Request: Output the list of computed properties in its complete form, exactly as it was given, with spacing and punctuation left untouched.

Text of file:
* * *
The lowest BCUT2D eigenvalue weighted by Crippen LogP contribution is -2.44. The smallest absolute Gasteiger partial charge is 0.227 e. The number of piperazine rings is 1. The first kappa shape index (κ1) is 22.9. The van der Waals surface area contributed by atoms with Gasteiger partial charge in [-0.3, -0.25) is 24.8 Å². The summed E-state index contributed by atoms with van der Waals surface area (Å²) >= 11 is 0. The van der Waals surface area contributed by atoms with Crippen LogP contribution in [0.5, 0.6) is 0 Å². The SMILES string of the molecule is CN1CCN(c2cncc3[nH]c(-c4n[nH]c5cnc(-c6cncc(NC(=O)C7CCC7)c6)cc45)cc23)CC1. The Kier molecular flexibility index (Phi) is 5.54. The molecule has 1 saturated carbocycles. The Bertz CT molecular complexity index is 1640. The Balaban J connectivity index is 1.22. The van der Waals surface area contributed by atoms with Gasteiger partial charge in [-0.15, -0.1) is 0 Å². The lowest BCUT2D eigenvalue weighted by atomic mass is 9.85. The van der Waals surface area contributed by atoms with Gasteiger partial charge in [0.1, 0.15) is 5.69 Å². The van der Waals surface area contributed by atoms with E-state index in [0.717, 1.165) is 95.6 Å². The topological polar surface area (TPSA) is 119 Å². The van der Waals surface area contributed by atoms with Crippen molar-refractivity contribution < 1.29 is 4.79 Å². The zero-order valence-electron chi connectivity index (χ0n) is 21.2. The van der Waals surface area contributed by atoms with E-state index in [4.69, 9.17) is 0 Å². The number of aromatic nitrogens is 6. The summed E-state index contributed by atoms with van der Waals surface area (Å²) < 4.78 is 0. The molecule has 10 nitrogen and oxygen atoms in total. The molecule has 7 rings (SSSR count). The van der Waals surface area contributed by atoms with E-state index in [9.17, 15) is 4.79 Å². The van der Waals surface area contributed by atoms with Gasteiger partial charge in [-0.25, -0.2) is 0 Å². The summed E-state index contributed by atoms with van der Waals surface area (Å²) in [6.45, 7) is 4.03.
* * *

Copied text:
The lowest BCUT2D eigenvalue weighted by Crippen LogP contribution is -2.44. The smallest absolute Gasteiger partial charge is 0.227 e. The number of piperazine rings is 1. The first kappa shape index (κ1) is 22.9. The van der Waals surface area contributed by atoms with Gasteiger partial charge in [-0.3, -0.25) is 24.8 Å². The summed E-state index contributed by atoms with van der Waals surface area (Å²) >= 11 is 0. The van der Waals surface area contributed by atoms with Crippen LogP contribution in [0.5, 0.6) is 0 Å². The SMILES string of the molecule is CN1CCN(c2cncc3[nH]c(-c4n[nH]c5cnc(-c6cncc(NC(=O)C7CCC7)c6)cc45)cc23)CC1. The Kier molecular flexibility index (Phi) is 5.54. The molecule has 1 saturated carbocycles. The Bertz CT molecular complexity index is 1640. The Balaban J connectivity index is 1.22. The van der Waals surface area contributed by atoms with Gasteiger partial charge in [-0.15, -0.1) is 0 Å². The lowest BCUT2D eigenvalue weighted by atomic mass is 9.85. The van der Waals surface area contributed by atoms with Gasteiger partial charge in [0.1, 0.15) is 5.69 Å². The van der Waals surface area contributed by atoms with E-state index in [0.717, 1.165) is 95.6 Å². The topological polar surface area (TPSA) is 119 Å². The van der Waals surface area contributed by atoms with Crippen molar-refractivity contribution < 1.29 is 4.79 Å². The zero-order valence-electron chi connectivity index (χ0n) is 21.2. The van der Waals surface area contributed by atoms with E-state index in [4.69, 9.17) is 0 Å². The number of aromatic nitrogens is 6. The summed E-state index contributed by atoms with van der Waals surface area (Å²) < 4.78 is 0. The molecule has 10 nitrogen and oxygen atoms in total. The molecule has 7 rings (SSSR count). The van der Waals surface area contributed by atoms with E-state index in [9.17, 15) is 4.79 Å². The van der Waals surface area contributed by atoms with Gasteiger partial charge in [-0.25, -0.2) is 0 Å². The summed E-state index contributed by atoms with van der Waals surface area (Å²) in [6.45, 7) is 4.03.